DIRKE (or Dirce) was the Naiad nymph of a spring of the town of Thebes in Boiotia (central Greece). Her waters were sacred to the god Dionysos.
She was originally the wife of King Lykos of Thebes who, as punishment for mistreating her niece Antiope, was tied to a wild bull and destroyed. Dionysos then transformed her into the spring on account of her having been a devoted follower.
She was probably the same as the nymphe Derketis.
|ISMENOS (Callimachus Hymn to Delos, Nonnus Dionysiaca 44.10)
Pseudo-Apollodorus, Bibliotheca 3. 5. 5 (trans. Aldrich) (Greek mythographer C2nd A.D.) :
"Antiope was a daughter of Nykteus, and Zeus had intercourse with her. When she was with child, and her father threatened her, she ran away to Epopeus at Sikyon and was married to him. In a fit of despondency Nykteus killed himself, after charging Lykos (Lycus) to punish Epopeus and Antiope. Lykos marched against Sikyon, subdued it, slew Epopeus, and led Antiope away captive. On the way she gave birth to two sons at Eleutherai in Boiotia. The infants were exposed, but a neatherd found and reared them, and he called the one Zethos and the other Amphion . . . But Lykos and his wife Dirke imprisoned Antiope and treated her despitefully. Howbeit, one day her bonds were loosed of themselves, and unknown to her keepers she came to her sons cottage, begging that they would take her in. They recognized their mother and slew Lykos, but Dirke they tied to a bull, and flung her dead body into the spring that is called Dirke after her. And having succeeded to the sovereignty they fortified the city, the stones following Amphion's lyre; and they expelled Laios."
Callimachus, Hymn 4 to Delos 75 ff (trans. Mair) (Greek poet C3rd B.C.) :
"[When the pregnant goddess Leto travelled from land to land seeking sanctuary, the rivers and springs fled, fearing the wrath of Hera:] Fled, too, Aonia [Boiotia] on the same course, and Dirke and Strophia [two Theban springs], holding the hands of their sire, dark-pebbled Ismenos."
Pausanias, Description of Greece 9. 25. 3 (trans. Jones) (Greek travelogue C2nd A.D.) :
"There is a river called Dirke [near Thebes] after the wife of Lykos. The story goes that Antiope was ill-treated by this Dirke, and therefore the children of Antiope put Dirke to death."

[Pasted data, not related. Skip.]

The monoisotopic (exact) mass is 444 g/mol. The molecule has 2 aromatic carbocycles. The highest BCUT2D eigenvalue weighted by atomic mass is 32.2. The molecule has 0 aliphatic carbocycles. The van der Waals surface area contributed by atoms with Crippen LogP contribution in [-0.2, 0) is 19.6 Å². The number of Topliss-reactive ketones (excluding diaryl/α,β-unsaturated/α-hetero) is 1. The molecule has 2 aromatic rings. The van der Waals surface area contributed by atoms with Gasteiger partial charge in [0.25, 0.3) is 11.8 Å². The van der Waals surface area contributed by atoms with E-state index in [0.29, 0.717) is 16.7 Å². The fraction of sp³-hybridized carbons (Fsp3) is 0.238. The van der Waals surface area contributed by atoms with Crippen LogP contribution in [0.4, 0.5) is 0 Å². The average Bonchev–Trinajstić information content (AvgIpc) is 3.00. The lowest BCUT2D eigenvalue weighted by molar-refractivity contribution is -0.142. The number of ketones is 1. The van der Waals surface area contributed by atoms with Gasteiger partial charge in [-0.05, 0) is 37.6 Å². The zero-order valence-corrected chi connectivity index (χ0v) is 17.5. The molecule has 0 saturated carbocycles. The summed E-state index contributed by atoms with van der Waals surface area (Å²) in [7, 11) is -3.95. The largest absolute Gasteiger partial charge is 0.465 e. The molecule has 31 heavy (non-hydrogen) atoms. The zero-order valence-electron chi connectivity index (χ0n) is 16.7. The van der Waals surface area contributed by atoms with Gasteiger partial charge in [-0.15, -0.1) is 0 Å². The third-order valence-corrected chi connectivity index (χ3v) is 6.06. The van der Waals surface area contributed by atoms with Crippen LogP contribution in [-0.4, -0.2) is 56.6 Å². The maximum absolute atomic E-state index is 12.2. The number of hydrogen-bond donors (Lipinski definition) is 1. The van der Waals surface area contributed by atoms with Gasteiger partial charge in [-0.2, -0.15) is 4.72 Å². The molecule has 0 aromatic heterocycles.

Aelian, Historical Miscellany 12. 57 (trans. Wilson) (Greek rhetorician C2nd to 3rd A.D.) :
"When Alexandros the son of Philippos led his forces against Thebes the gods sent them signs and portents presaging their imminent fate . . . The spring called Dirke, running parallel to the Ismenos and the walls themselves, which had always previously had clear and pure water, was suddenly and unexpectedly filled with blood."
Pseudo-Hyginus, Fabulae 7 (trans. Grant) (Roman mythographer C2nd A.D.) :
"Antiopa, daughter of Nycteus . . . was embraced by Jupiter [Zeus]. But Lycus married Dirce. She, suspecting that her husband had secretly lain with Antiopa, ordered her servants to keep her bound in darkness. When her time was approaching, by the will of Jove [Zeus] she escaped from her chains to Mount Cithaeron, and when birth was imminent and she dsought for a place to bear her child, pain compelled her to give birth at the very crossroads. Shepherds reared her sons as their own, and called one Zetos ... and the other Amphion . . . When the sons found out who their mother was, they put Dirce to death by bidning her to an untamed bull; by the kindness of Liber [Dionysos], whose votary she was, on Mount Cithaeron, a spring was formed from her body, which was called Dirce."
Nonnus, Dionysiaca 44. 10 ff (trans. Rouse) (Greek epic C5th A.D.) :
"Dirke danced, spouting her whirling waters along with her father Ismenos."
- Apollodorus, The Library - Greek Mythography C2nd A.D.
- Callimachus, Hymns - Greek Poetry C3rd B.C.
- Pausanias, Guide to Greece - Greek Geography C2nd A.D.
- Aelian, Historical Miscellany - Greek Rhetoric C2nd-3rd A.D.
- Hyginus, Fabulae - Latin Mythography C2nd A.D.
- Nonnos, Dionysiaca - Greek Epic C5th A.D.
Other references not currently quoted here : Euripides Bacchae 519; Euripides Heracles 27; Propertius 3.16.13